The Foundation hires specialised coaches to run its sports excellence programmes. The coaches must have played at the state level in their sport and hold a minimum qualification of a Bachelor’s in Education. However, as the organisation has grown, hiring good coaches has become a constraint because funds have not kept pace.
They are also training children from their programme as coaches. Since the Foundation is relatively new, the first batch of potential coaches from within is only now on the horizon. “Very soon, we will hire two or three girls from our programme,” Gupta says. The advantage of having homegrown coaches is that they are already familiar with the programme, and being from the same community as the children, can sustain the programme and serve as role models too.
Beyond the field of sport
Sportz Village Foundation has conducted a number of studies to determine the impact of its programmes on education, health and empowerment. One of them concluded that in the roughly 390 schools supported by Ashok Leyland, the children were more likely to attend school and showed a 10% increase in fitness levels, 18 months after the programme was launched.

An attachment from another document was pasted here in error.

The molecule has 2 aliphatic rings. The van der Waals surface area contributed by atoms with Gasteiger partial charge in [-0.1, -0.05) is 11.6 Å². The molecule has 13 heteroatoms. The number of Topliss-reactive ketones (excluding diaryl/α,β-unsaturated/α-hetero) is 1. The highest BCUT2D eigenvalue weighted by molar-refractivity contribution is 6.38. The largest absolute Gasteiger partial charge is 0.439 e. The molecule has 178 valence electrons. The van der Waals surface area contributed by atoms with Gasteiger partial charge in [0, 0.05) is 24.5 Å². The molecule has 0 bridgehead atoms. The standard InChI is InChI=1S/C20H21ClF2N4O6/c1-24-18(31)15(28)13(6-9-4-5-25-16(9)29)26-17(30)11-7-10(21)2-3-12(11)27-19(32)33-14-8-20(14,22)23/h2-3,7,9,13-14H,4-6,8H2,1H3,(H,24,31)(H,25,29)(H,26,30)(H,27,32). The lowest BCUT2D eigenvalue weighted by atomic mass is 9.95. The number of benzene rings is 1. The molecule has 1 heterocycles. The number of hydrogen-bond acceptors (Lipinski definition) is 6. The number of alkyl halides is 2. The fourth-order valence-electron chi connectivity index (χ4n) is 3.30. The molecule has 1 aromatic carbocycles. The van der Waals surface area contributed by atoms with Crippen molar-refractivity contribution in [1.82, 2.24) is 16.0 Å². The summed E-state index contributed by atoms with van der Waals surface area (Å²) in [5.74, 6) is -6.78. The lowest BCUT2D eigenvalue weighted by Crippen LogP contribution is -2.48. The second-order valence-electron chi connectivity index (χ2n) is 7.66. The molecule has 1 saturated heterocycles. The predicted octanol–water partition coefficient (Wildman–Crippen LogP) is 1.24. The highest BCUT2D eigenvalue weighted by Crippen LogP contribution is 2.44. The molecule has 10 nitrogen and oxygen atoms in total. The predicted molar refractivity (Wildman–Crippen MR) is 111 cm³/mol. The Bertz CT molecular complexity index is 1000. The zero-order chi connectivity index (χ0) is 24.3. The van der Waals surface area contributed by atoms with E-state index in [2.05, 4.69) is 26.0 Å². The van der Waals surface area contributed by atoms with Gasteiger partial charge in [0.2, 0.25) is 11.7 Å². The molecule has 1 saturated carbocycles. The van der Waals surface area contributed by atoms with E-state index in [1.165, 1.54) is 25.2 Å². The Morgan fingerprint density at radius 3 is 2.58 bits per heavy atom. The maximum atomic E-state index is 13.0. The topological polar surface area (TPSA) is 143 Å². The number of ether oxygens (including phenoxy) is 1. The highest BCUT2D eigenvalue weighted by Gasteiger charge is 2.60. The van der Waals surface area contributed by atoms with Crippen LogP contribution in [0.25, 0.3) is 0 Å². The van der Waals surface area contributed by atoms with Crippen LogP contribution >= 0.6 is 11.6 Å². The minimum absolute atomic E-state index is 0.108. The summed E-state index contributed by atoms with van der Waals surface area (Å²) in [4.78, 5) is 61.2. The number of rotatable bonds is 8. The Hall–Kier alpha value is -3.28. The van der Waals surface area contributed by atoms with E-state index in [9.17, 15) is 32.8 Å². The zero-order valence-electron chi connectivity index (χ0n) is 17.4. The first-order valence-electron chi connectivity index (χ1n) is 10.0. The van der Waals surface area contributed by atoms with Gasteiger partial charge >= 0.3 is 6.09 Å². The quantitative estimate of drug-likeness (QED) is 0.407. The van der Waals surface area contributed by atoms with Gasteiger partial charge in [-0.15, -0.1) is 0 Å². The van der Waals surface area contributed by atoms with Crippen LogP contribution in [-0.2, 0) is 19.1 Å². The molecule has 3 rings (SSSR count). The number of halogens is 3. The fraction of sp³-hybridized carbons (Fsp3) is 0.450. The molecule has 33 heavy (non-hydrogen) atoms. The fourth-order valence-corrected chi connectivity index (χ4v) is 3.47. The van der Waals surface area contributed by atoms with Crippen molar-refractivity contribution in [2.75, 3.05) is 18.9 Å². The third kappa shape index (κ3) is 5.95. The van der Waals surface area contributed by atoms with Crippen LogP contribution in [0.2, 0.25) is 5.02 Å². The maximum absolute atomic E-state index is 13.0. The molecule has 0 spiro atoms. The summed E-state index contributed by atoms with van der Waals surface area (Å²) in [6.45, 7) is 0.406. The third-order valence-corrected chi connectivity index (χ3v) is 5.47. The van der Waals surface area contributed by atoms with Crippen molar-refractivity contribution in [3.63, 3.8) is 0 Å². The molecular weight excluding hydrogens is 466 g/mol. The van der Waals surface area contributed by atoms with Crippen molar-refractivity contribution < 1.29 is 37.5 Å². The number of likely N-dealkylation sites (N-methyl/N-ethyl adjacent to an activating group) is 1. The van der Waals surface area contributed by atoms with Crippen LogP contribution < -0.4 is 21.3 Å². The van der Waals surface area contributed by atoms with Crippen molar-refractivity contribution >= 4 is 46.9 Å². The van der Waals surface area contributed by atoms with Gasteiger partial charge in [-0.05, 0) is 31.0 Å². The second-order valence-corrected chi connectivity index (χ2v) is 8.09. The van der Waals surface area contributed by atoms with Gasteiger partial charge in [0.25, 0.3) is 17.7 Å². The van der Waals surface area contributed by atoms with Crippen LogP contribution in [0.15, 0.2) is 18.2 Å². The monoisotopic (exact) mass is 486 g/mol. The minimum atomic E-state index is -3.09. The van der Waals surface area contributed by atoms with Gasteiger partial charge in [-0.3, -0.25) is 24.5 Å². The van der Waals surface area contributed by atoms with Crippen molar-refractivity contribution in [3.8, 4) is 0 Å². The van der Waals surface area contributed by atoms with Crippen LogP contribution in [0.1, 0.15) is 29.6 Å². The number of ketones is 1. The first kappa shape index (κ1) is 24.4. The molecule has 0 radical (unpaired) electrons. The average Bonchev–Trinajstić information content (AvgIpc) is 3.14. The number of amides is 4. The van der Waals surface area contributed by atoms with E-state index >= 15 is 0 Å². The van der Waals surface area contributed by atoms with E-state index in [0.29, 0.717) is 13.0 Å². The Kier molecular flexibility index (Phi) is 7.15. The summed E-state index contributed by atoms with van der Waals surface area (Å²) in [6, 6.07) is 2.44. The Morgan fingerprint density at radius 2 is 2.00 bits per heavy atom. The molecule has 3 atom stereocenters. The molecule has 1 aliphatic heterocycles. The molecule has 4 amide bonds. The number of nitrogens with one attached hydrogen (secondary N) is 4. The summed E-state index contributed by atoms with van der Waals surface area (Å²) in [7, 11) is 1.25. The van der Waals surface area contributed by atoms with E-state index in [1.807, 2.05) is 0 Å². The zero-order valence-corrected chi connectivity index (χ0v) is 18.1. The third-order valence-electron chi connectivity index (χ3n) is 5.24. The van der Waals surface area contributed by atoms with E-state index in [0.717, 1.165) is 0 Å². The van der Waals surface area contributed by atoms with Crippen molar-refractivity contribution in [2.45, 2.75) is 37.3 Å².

Another study with the Sports Authority of Gujarat demonstrated a 23% increase in female participation in after-school programmes, two years after the launch of the programme.
They also conduct an annual health survey, of which the most recent results claim that 95% of children improved their fitness levels, 92% improved their communication abilities and 78% developed greater emotional capabilities in the face of challenges.
The Foundation has set ambitious goals for 2023. It wants to add 100,000 children to its programmes and enable over 1,000 student-athletes to perform at an elite level. Improving gender perception and inclusivity is another priority.
“There are still some barriers in our society around gender,” Gupta says. “I feel that at the policy level, inclusivity should equally be a focus so that more talented girls can come forward without any hesitation, participate in sports and eventually win medals for India.”
“Nurturing athletes, especially girls, can serve as a way to create role models for children and youth of India, within and beyond the field of sport,” Gill says.
Edited by Divya Sethu